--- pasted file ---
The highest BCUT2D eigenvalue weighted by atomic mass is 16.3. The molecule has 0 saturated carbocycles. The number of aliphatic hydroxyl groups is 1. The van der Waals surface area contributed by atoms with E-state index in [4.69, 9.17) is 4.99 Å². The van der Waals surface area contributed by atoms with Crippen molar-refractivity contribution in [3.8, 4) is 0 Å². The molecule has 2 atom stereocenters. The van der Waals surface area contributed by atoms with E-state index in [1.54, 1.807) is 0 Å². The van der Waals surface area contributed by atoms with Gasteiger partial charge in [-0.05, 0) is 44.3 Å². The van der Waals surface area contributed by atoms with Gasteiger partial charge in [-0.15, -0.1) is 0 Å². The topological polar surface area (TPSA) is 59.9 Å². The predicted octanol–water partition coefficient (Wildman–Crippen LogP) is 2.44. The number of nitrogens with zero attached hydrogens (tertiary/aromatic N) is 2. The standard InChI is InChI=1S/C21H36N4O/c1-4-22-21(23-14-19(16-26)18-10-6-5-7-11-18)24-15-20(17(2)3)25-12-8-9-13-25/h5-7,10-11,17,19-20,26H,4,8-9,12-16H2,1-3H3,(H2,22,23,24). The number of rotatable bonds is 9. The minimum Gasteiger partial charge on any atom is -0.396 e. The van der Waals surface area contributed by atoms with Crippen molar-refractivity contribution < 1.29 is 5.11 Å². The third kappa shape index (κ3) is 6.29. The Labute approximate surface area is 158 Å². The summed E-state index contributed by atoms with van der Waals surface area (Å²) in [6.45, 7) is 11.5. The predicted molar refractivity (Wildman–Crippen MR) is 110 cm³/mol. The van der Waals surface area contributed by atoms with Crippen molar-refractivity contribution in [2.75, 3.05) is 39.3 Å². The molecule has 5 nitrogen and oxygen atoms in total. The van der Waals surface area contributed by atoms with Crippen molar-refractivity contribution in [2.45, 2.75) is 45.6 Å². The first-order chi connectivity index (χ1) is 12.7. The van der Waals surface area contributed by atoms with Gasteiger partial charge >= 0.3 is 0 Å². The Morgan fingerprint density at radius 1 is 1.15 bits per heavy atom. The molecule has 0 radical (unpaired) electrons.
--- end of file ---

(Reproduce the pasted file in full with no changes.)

The highest BCUT2D eigenvalue weighted by atomic mass is 16.3. The molecule has 0 saturated carbocycles. The number of aliphatic hydroxyl groups is 1. The van der Waals surface area contributed by atoms with E-state index in [4.69, 9.17) is 4.99 Å². The van der Waals surface area contributed by atoms with Crippen molar-refractivity contribution in [3.8, 4) is 0 Å². The molecule has 2 atom stereocenters. The van der Waals surface area contributed by atoms with E-state index in [1.54, 1.807) is 0 Å². The van der Waals surface area contributed by atoms with Gasteiger partial charge in [-0.05, 0) is 44.3 Å². The van der Waals surface area contributed by atoms with Gasteiger partial charge in [-0.15, -0.1) is 0 Å². The topological polar surface area (TPSA) is 59.9 Å². The predicted octanol–water partition coefficient (Wildman–Crippen LogP) is 2.44. The number of nitrogens with zero attached hydrogens (tertiary/aromatic N) is 2. The standard InChI is InChI=1S/C21H36N4O/c1-4-22-21(23-14-19(16-26)18-10-6-5-7-11-18)24-15-20(17(2)3)25-12-8-9-13-25/h5-7,10-11,17,19-20,26H,4,8-9,12-16H2,1-3H3,(H2,22,23,24). The number of rotatable bonds is 9. The minimum Gasteiger partial charge on any atom is -0.396 e. The van der Waals surface area contributed by atoms with Crippen molar-refractivity contribution < 1.29 is 5.11 Å². The third kappa shape index (κ3) is 6.29. The Labute approximate surface area is 158 Å². The summed E-state index contributed by atoms with van der Waals surface area (Å²) in [6.45, 7) is 11.5. The predicted molar refractivity (Wildman–Crippen MR) is 110 cm³/mol. The van der Waals surface area contributed by atoms with Crippen molar-refractivity contribution in [2.75, 3.05) is 39.3 Å². The molecule has 5 nitrogen and oxygen atoms in total. The van der Waals surface area contributed by atoms with Crippen molar-refractivity contribution in [2.45, 2.75) is 45.6 Å². The first-order chi connectivity index (χ1) is 12.7. The van der Waals surface area contributed by atoms with Gasteiger partial charge >= 0.3 is 0 Å². The Morgan fingerprint density at radius 1 is 1.15 bits per heavy atom. The molecule has 0 radical (unpaired) electrons.